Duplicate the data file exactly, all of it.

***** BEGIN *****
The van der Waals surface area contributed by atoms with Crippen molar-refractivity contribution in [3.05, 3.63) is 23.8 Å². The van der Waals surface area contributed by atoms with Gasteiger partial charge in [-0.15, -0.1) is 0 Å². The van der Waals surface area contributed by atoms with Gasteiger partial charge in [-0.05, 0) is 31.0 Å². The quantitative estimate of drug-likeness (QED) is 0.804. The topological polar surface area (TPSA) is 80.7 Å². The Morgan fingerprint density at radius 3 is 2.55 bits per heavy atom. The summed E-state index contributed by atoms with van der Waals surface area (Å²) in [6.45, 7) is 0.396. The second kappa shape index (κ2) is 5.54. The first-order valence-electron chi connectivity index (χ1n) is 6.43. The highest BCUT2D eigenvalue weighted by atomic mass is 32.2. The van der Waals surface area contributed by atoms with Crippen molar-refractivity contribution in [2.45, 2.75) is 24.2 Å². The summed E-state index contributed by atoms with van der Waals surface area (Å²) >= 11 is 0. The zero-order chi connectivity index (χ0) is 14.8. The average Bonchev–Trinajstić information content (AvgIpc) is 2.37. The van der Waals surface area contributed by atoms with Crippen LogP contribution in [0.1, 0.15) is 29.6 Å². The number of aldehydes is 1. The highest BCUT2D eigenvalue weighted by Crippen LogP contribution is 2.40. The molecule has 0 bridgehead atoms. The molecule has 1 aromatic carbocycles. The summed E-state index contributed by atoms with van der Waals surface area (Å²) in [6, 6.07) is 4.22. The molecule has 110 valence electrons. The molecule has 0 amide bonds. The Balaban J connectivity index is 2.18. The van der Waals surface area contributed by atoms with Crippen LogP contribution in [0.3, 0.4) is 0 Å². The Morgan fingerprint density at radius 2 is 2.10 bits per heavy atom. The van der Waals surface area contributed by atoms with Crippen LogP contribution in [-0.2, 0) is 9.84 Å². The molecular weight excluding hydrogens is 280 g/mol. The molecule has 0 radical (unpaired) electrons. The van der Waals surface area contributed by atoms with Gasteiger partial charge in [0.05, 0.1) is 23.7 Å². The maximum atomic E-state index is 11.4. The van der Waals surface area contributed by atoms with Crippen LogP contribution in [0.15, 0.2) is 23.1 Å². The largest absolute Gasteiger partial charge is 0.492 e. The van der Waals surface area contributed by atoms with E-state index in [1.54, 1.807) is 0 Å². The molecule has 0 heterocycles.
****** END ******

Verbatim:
The van der Waals surface area contributed by atoms with Crippen molar-refractivity contribution in [3.05, 3.63) is 23.8 Å². The van der Waals surface area contributed by atoms with Gasteiger partial charge in [-0.15, -0.1) is 0 Å². The van der Waals surface area contributed by atoms with Gasteiger partial charge in [-0.05, 0) is 31.0 Å². The quantitative estimate of drug-likeness (QED) is 0.804. The topological polar surface area (TPSA) is 80.7 Å². The Morgan fingerprint density at radius 3 is 2.55 bits per heavy atom. The summed E-state index contributed by atoms with van der Waals surface area (Å²) in [6.45, 7) is 0.396. The second kappa shape index (κ2) is 5.54. The first-order valence-electron chi connectivity index (χ1n) is 6.43. The highest BCUT2D eigenvalue weighted by atomic mass is 32.2. The van der Waals surface area contributed by atoms with Crippen molar-refractivity contribution in [2.45, 2.75) is 24.2 Å². The summed E-state index contributed by atoms with van der Waals surface area (Å²) >= 11 is 0. The zero-order chi connectivity index (χ0) is 14.8. The average Bonchev–Trinajstić information content (AvgIpc) is 2.37. The van der Waals surface area contributed by atoms with Crippen LogP contribution in [0.1, 0.15) is 29.6 Å². The number of aldehydes is 1. The highest BCUT2D eigenvalue weighted by Crippen LogP contribution is 2.40. The molecule has 0 bridgehead atoms. The molecule has 1 aromatic carbocycles. The summed E-state index contributed by atoms with van der Waals surface area (Å²) in [6, 6.07) is 4.22. The molecule has 110 valence electrons. The molecule has 0 amide bonds. The Balaban J connectivity index is 2.18. The van der Waals surface area contributed by atoms with Crippen LogP contribution in [0.3, 0.4) is 0 Å². The Morgan fingerprint density at radius 2 is 2.10 bits per heavy atom. The van der Waals surface area contributed by atoms with Crippen LogP contribution in [-0.2, 0) is 9.84 Å². The molecular weight excluding hydrogens is 280 g/mol. The molecule has 0 radical (unpaired) electrons. The van der Waals surface area contributed by atoms with Gasteiger partial charge in [0.05, 0.1) is 23.7 Å². The maximum atomic E-state index is 11.4. The van der Waals surface area contributed by atoms with Crippen LogP contribution in [0.15, 0.2) is 23.1 Å². The largest absolute Gasteiger partial charge is 0.492 e. The van der Waals surface area contributed by atoms with E-state index in [1.54, 1.807) is 0 Å². The molecule has 0 heterocycles.